Word of the Day!
Monday, December 15, 2008
On the use of "Inappropriate" fabrics
And no, by "inappropriate fabrics" I do not mean those with risque prints of pinup girls. What I am referring to are those fabrics not listed in the "recommended fabrics" section of the envelope back. I follow the Dressaday blog, and in the last couple of months there have been several commenters objecting to her use of "inappropriate" fabric in her dresses. Now, the reason that these commenters have had reason to comment is that Erin has produced a couple of what are less than stellar dresses, which happen to use fabric *gasp* not recommended on the back of the envelope.
First, I applaud Erin for showing these dresses, which she knew hadn't turned out ideally, and in one case, asking for opinions of what to do. It takes self-confidence to put things out for public review and comment that you know are going to get some negative comments. But that has nothing to do with this post.
Every pattern envelope has a list of fabrics that someone at the pattern company recommends for making up the garment. I'm not sure who that someone is - whether it is the designer, or someone else. This list is a tool to help potential consumers of the pattern pick out a fabric that will work with the pattern and produce a garment like the one shown on the envelope illustrations. It can really be a help to beginning sewers (seamstresses, sewists? I'm never sure what term to use).
This list of recommended fabrics does not come from on high. It isn't written by someone who has tried every possible fabric/pattern combination known to man, or who is infallible and omnipotent. In other words, lightning will not strike you if you fail to follow this list of fabrics, and pick out something entirely different. Vogue patterns, especially, seem to have a particularly narrow view of what the patterns should be made up in.
There are great variations in weight and drape of fabrics within the same fabric type (denim, cotton, etc.) Figuring out which fabrics work with which design types takes experience. And experience, as they say, is something you don't get until just after you need it. In other words, you learn by doing.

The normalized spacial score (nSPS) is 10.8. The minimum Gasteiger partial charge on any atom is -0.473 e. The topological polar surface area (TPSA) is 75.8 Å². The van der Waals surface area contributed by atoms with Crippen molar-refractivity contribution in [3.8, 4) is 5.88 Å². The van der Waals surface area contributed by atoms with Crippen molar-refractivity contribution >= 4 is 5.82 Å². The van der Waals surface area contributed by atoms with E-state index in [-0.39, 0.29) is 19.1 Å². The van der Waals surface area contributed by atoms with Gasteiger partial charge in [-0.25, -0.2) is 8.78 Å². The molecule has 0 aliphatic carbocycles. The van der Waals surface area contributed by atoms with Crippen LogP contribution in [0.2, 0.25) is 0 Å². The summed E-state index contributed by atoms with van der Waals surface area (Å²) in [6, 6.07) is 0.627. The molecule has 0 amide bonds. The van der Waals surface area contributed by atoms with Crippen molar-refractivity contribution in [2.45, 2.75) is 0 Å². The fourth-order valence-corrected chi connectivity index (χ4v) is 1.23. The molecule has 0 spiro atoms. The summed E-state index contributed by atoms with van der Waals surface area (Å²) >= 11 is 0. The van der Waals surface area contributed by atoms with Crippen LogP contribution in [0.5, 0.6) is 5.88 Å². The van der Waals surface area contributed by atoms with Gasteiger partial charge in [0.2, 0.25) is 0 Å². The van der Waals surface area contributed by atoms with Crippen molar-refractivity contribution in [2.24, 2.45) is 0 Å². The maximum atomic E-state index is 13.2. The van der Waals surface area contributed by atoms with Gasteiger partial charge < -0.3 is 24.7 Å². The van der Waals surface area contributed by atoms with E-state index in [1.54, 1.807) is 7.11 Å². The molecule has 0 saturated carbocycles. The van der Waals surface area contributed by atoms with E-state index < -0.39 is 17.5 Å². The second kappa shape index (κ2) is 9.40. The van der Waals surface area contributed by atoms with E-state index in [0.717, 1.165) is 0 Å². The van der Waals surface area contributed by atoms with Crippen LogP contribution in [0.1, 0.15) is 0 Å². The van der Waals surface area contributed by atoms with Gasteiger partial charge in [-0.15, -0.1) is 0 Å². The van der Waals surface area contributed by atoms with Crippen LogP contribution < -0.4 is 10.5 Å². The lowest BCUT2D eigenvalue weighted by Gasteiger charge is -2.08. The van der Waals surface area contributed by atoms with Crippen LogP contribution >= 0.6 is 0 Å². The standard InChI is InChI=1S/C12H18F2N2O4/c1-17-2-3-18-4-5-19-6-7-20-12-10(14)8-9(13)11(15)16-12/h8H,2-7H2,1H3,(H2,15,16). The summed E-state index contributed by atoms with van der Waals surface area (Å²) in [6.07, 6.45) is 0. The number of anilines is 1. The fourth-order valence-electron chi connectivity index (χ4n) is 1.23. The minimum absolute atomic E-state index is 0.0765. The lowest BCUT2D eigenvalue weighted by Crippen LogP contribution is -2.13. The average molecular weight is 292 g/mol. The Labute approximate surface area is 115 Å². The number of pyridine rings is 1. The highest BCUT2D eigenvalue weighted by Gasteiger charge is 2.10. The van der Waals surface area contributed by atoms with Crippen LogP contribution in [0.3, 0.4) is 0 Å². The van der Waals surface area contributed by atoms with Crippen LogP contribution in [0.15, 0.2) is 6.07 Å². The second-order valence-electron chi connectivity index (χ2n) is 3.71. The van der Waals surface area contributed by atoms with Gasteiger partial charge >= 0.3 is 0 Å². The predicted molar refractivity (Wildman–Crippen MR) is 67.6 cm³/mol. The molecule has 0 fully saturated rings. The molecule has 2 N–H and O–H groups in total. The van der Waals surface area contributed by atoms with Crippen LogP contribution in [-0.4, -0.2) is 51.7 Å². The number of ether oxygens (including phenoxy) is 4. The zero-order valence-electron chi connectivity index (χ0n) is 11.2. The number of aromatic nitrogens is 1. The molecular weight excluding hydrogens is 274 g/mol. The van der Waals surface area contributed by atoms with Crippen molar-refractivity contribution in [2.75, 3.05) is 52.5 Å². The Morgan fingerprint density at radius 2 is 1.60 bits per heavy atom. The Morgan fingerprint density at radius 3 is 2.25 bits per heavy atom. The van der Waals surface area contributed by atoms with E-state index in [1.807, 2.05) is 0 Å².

I disregard the recommended fabrics on patterns quite often. In fact, that's just part of the envelope back that I pretty much skip, except to check if a pattern is for knits or not. In doing so, I have produced at least one dress that never made it out of the sewing room. It's still there, nearly three years later, in bits and pieces, partly assembled. This is partly because the pattern was written badly and unclearly, but also because I realized that the fabric choice was not going to work with the pattern, and it wasn't worth trying to decipher the instructions to finish it.
BUT at least two of my favorite dresses and skirts are made with fabrics not recommended by the pattern company, including the one shown above. It's made from a cotton flannel, though I think a wool flannel or other wool would have worked, as well. The list of recommended fabrics, if you are curious, reads "Laundered Cottons, Damask, Pique, Poplin, Seersucker, Sateen, Shantung, Soft Lightweight Linen and Linen Blends, Sueded Silks/Rayons, Jacquards, Crepe De Chine". I'm pretty sure "laundered cottons" doesn't refer to flannel, because flannel usually gets its own listing. All of the dresses shown on the pattern envelope were spring and summer type dresses.
To sum up: I think it's good to think outside the pattern envelope, and that sewing with non-recommended fabrics can produce surprising and beautiful results, but when you do it, you do take the risk of making something that won't ever see the light of day. And that's okay, because as long as you learn something from the experience that will help make your future work better, it hasn't been a total loss.
If you want to be safe, there is nothing wrong with adhering to the recommended fabrics. It will probably save you some time and money. But it can also keep you from having those learning experiences that help expand your sewing knowledge and abilities. If you ever aspire to making your own patterns (skirts can be quite simple to draft) a good knowledge of how different fabrics act in different designs can be quite handy, as there is no "recommended fabric" list for self-drafted patterns. There is also the fact that when using vintage patterns, we have fabrics now (for example, polar fleece) that were not available years ago, and thus won't show up on their lists.